[0042] The hardness and specific gravity in each part of the core can be set within the above-indicated ranges by suitably selecting, for example, the types and amounts of materials formulated in the core, the types and amounts of organic peroxide and co-crosslinking agent included, and the vulcanizing conditions.

[0043] Preferably the core has a diameter of at least 36 mm, and most preferably at least 38 mm, but not more than 41 mm, and most preferably not more than 39 mm. Also preferably, the core has a weight of 30 to 35 g, and most preferably 31 to 34 g.

[0044] The intermediate layer used herein is formed of a thermoplastic resin composition, which preferably includes a thermoplastic resin and an inorganic particulate filler.

[0045] The thermoplastic resin is preferably one comprising (A) an ionomer resin component containing (a-1) an olefin/unsaturated carboxylic acid random bipolymer and/or a metal ion neutralization product of an olefin/unsaturated carboxylic acid random bipolymer and (a-2) an olefin/unsaturated carboxylic acid/unsaturated carboxylic acid ester random terpolymer and/or a metal ion neutralization product of an olefin/unsaturated carboxylic acid/unsaturated carboxylic acid ester random terpolymer, and (B) a non-ionomer thermoplastic elastomer.

[0046] The olefin in component (a-1) or (a-2) is preferably an Q-olefin. Specific examples of suitable α-olefins include ethylene, propylene and 1-butene. Of these, ethylene is especially preferred. These olefins may also be used in combinations of two or more thereof.

[0047] The unsaturated carboxylic acid in component (a-1) or (a-2) is preferably an α,β-unsaturated carboxylic acid having 3 to 8 carbon atoms. Specific examples of α,β-unsaturated carboxylic acid having 3 to 8 carbon atoms include acrylic acid, methacrylic acid, ethacrylic acid, itaconic acid and maleic acid. Of these, acrylic acid and methacrylic acid are preferred. These unsaturated carboxylic acids may also be used in combinations of two or more thereof.

[0048] The unsaturated carboxylic acid ester in component (a-2) is preferably, but not limited to, a lower alkyl ester of the above-described unsaturated carboxylic acid. Specific examples include methyl methacrylate, ethyl methacrylate, propyl methacrylate, butyl methacrylate, methyl acrylate, ethyl acrylate, propyl acrylate and butyl acrylate. The use of butyl acrylate (n-butyl acrylate, i-butyl acrylate) is especially preferred. These unsaturated carboxylic acid esters may be used in combinations of two or more thereof. Such unsaturated carboxylic acid esters help to improve the flexibility of the ionomer resin.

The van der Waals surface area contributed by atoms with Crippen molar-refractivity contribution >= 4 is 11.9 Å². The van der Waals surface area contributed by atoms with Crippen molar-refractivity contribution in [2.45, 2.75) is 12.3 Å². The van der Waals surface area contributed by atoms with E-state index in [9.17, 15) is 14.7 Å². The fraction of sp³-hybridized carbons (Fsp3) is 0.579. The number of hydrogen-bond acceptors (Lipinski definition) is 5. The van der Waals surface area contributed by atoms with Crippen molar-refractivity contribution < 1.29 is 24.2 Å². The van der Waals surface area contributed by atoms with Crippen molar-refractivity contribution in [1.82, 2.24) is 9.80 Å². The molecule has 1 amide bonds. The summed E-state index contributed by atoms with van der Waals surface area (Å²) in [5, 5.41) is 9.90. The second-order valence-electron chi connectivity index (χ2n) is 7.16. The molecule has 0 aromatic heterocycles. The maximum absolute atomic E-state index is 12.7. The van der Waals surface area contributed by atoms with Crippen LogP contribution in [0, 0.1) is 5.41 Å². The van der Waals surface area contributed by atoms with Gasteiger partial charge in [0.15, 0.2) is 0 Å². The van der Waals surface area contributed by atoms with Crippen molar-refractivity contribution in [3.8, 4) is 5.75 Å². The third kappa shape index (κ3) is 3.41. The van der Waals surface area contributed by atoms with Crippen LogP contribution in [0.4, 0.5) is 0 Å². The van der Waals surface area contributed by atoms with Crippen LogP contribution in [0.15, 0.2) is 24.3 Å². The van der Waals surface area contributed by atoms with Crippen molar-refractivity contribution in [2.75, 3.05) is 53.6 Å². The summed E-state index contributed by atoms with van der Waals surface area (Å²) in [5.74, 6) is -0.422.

[0049] During preparation of the above-described olefin/unsaturated carboxylic acid copolymer or olefin/unsaturated carboxylic acid/unsaturated carboxylic acid ester copolymer, any additional monomer may be copolymerized insofar as the objects of the invention are not compromised.

[0050] These copolymers have an unsaturated carboxylic acid content of generally at least 4 mol %, preferably at least 6 mol %, more preferably at least 8 mol %, and most preferably at least 10 mol %, but generally not more than 30 mol %, preferably not more than 20 mol %, more preferably not more than 18 mol %, even more preferably not more than 15 mol %, and most preferably not more than 12 mol %. Too low an unsaturated carboxylic acid content may result in a low rigidity and resilience, diminishing the flight performance of the golf ball. Too high an unsaturated carboxylic acid content may result in an inadequate flexibility.